When the newly minted Liberal government was sworn in at Rideau Hall nearly six months ago, attention was focused primarily on the caliber and gender equity make up of the new cabinet. Interestingly enough, little attention was paid to what would become a significant aspect of the new government's agenda -- its commitment to innovation.
More cynical commentators in Ottawa dismissed the newly minted Minister of Innovation, Science and Economic Development and Minister of Science portfolios as a simple rebrand of pre-existing cabinet posts. In some ways, that was an understandable reaction. After all the new Liberal government was widely criticized by opposition parties for being heavy on style and light on substance.
Many said Minister Bains was simply taking over many of the roles and responsibilities that had long resided at the former Department of Industry. Observers and pundits surmised that by taking the decades old Industry Minister portfolio, and renaming it Innovation, Science and Economic Development, the government was simply trying to broadcast an image of a new economy that was not based on more pipelines and factories. The announcement of a new Minister of Science was likewise dismissed for similar reasons. Following Budget 2016, it is clear that when it comes to the innovation agenda, the government's intentions are substantive.
If Act One of the new government has been all about infrastructure investments, Act Two is clearly going to be about the innovation agenda.
Ministers Bains, Duncan and Chagger will be spearheading the country's first comprehensive innovation strategy. The recent Liberal budget earmarked close to $2 billion for college and university infrastructure as well as an additional $800 million focused on various tech clusters. While this funding is laudable, it does not really signify a truly different approach to innovation in this country. After all, previous governments have dedicated funds towards innovation and have seen great success in this area. Agriculture's work on GMOs or Health Canada's work on mapping the human genome are prime examples. That work will continue to happen under current government.
However, the challenge in the past has always been that the various funding and program buckets have been siloed across government. The Liberals are changing that. This new one-window approach will make it easier for organizations to navigate the system and access the information and funding they need. The government believes that this approach can help expand the pre-existing innovation sector in Canada and subsequently grow jobs and investment.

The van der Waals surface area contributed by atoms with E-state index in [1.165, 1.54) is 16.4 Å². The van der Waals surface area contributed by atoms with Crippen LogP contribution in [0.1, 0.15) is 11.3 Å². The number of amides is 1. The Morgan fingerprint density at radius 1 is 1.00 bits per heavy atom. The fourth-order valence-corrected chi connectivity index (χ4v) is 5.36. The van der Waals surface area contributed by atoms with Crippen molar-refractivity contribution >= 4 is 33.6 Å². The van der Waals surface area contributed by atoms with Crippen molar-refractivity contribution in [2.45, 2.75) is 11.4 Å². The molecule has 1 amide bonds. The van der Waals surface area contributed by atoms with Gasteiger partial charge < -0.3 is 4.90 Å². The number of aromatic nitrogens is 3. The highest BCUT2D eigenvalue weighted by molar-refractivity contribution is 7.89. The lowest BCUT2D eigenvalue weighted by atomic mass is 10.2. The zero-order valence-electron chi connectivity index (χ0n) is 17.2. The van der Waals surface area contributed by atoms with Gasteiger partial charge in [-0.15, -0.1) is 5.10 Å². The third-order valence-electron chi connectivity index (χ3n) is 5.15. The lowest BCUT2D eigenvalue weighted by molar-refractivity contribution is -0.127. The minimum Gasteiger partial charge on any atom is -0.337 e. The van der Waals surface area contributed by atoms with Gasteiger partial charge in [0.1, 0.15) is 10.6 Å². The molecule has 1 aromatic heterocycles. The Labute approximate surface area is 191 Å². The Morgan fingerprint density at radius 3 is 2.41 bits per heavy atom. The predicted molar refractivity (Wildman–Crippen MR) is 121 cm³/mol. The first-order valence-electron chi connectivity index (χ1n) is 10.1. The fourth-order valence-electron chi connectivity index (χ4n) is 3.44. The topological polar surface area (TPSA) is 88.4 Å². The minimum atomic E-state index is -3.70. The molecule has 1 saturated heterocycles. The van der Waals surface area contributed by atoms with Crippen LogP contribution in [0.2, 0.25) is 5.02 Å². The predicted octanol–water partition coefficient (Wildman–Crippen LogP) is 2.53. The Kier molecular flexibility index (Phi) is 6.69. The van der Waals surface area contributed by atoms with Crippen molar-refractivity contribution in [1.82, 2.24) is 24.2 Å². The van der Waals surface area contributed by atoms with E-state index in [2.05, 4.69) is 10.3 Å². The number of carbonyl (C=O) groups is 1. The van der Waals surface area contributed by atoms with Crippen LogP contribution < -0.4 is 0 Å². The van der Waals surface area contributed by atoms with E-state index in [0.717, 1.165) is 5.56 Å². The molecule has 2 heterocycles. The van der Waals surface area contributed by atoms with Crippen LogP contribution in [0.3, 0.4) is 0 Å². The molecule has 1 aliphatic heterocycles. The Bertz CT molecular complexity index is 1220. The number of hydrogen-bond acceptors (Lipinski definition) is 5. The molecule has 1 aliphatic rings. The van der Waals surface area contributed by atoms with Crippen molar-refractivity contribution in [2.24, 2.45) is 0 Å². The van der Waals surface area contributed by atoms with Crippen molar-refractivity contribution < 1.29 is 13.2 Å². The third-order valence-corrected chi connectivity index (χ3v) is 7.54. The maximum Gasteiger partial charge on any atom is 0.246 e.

This innovation strategy will also play a major role in Canada's multilateral and bilateral relations. Until now, Canada has been one of only a few G7 countries without a specific innovation strategy in place. Many other western countries not only have innovation strategies, but are regularly updating them on an annual basis.
By coordinating these efforts, the government hopes that it will be better positioned to take on serious global issues impacting Canada and our allies in areas like climate change, the arctic and cancer research. Further, it could afford us an opportunity to invest in areas where we would be true pioneers, like quantum computing, as opposed to competing in areas that are already dominated by foreign countries.
The government believes that their innovation agenda goes beyond simply increasing funding for specific initiatives. They want to be focused on structural change towards simplification and clarity on the government of Canada's innovation agenda. Liberals believe that this approach is similar to the one they took with the Canada Child Benefit. In that particular case they attempted to take several pre-existing child benefit programs and created a singular, simpler, and in their opinion, more effective benefit. They intend to take that same approach with their innovation strategy. This is their plan to creatively destruct in order to construct something that works better for Canadian entrepreneurs and businesses.
It is too early to tell whether or not the Prime Minister will be successful in this innovation experiment. It is not without its challenges. As has been widely reported, each ministerial mandate letter includes a requirement that the minister be committed to evidence-based policy. History shows that political considerations, particularly in areas such as climate change, often take primacy over scientific evidence. At some point over the next four years, it is very likely that the government's commitment to evidence-based decision making and the innovation agenda will be tested. Investments made in this area may not produce the results that the government hopes for.
It has been said that the art of statesmanship is to foresee the inevitable and to expedite its occurrence. In many ways this new government approach to science and research was inevitable. That said, even if this new experiment is unsuccessful, it has the potential to bring Canada to the forefront of an increasingly competitive global sector -- one that is critical to our country's continued growth.
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